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The focus of this project is to investigate society’s current desire for authenticity in the food we consume, authenticity is defined as the quality of being real or true. With the introduction of the Sugar Tax legislation, artificial sweeteners have become the norm in our favourite soft-drinks. However this does not make them any healthier. This identity sets out to clearly establish the relationship between design, ethics, health and pretence. This project analysed the design and discourse that make a product seem more ‘authentic’ or ‘healthy’.  The design is a proposal to ’white label’ drinks, similar to the tobacco industrys recent design legislation. It was inspired from 1960’s medicinal labelling, where the contents and effects are simply stated on the label.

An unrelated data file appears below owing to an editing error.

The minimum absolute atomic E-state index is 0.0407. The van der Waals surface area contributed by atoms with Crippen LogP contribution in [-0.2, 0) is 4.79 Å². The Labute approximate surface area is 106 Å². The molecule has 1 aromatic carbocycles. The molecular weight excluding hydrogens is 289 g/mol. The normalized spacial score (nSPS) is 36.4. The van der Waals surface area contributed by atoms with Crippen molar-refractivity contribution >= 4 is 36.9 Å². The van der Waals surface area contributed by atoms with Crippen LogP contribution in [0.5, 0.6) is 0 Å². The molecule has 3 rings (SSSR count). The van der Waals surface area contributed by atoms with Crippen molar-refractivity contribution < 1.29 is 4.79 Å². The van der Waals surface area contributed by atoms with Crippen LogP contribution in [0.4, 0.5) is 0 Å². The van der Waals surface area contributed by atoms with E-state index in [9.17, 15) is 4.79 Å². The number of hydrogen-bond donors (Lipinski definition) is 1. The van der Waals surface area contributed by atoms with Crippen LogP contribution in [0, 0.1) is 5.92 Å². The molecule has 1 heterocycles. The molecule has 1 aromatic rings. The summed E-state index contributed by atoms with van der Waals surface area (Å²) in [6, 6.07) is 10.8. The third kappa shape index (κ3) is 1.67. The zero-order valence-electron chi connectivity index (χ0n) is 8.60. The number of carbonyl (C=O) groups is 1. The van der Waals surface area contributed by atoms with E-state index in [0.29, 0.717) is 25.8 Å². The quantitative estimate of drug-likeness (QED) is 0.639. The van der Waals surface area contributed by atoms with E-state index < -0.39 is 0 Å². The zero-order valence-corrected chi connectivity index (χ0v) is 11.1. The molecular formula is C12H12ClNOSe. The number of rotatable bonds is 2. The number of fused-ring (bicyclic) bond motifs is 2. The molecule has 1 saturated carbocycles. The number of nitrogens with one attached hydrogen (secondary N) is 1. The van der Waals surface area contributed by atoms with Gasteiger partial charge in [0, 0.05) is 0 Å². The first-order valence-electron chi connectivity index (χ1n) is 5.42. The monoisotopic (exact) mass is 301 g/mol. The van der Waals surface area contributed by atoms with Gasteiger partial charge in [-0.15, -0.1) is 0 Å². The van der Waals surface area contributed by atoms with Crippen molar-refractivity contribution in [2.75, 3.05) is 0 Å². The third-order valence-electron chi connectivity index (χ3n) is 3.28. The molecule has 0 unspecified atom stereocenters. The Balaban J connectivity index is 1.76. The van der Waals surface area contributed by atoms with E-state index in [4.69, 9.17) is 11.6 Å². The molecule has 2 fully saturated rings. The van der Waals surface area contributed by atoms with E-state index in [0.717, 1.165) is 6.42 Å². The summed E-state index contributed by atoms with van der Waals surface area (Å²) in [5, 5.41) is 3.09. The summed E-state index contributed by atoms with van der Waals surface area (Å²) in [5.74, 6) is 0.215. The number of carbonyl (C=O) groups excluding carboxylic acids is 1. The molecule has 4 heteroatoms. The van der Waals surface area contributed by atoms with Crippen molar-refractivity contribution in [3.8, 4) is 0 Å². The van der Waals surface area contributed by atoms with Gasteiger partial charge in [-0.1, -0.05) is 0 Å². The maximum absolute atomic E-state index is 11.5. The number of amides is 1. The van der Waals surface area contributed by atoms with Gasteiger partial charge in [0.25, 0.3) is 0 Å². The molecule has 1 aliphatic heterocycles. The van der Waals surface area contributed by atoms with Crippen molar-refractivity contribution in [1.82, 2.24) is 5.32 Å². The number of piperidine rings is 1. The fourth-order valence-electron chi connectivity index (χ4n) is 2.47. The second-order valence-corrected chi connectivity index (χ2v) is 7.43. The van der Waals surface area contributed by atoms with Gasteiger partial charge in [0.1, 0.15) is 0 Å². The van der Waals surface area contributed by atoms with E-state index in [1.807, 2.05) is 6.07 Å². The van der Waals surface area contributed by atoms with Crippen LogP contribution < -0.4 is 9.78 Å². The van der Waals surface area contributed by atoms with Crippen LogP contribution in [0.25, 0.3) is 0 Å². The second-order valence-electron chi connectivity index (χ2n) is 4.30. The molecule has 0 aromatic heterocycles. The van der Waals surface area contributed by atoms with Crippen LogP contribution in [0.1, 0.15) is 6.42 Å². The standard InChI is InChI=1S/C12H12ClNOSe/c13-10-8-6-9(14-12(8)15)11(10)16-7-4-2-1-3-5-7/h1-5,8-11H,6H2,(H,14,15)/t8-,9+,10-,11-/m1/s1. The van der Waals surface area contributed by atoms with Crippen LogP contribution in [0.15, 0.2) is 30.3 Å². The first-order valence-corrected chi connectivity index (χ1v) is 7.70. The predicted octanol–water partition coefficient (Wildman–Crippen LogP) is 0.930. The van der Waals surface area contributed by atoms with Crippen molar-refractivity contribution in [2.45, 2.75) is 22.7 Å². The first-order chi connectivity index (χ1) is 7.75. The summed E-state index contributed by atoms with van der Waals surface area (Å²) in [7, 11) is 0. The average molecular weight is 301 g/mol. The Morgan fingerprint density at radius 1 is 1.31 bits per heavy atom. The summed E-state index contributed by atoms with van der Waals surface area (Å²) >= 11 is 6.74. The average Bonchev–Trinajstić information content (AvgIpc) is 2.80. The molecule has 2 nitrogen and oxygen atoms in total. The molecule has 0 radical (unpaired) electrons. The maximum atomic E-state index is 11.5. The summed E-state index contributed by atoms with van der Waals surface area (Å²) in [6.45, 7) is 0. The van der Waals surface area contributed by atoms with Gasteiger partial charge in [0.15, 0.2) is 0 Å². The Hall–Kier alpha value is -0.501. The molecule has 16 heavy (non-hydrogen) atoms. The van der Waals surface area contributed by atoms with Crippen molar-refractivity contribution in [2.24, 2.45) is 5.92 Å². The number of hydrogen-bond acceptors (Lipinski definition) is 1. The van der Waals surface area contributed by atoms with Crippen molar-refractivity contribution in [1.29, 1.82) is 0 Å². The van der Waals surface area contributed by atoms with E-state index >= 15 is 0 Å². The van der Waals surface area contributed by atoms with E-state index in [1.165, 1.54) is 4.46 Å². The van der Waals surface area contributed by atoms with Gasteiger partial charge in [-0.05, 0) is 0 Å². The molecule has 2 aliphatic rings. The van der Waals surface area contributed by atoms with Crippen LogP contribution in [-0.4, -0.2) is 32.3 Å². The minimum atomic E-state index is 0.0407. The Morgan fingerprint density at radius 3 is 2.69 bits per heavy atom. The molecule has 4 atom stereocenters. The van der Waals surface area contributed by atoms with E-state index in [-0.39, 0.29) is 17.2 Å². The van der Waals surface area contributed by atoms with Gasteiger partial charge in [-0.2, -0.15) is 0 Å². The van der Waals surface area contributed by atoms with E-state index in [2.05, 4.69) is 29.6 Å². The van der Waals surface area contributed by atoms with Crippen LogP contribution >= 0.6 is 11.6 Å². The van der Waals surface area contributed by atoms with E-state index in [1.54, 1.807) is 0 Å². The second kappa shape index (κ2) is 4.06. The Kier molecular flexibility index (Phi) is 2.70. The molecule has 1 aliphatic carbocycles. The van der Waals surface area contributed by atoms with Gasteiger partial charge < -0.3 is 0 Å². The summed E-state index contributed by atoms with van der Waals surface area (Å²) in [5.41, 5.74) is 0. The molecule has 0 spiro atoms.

The implication of these findings, suggest that we as consumers need to become more aware of what we chose to believe on food packaging. ‘Healthy’ and ‘Healthier’ are not the same thing. Modern brands utilise health washing, to make us believe that they are. Our growing desire for authenticity leaves us open to exploitation through design. As with all good design, we are often unaware of the effects.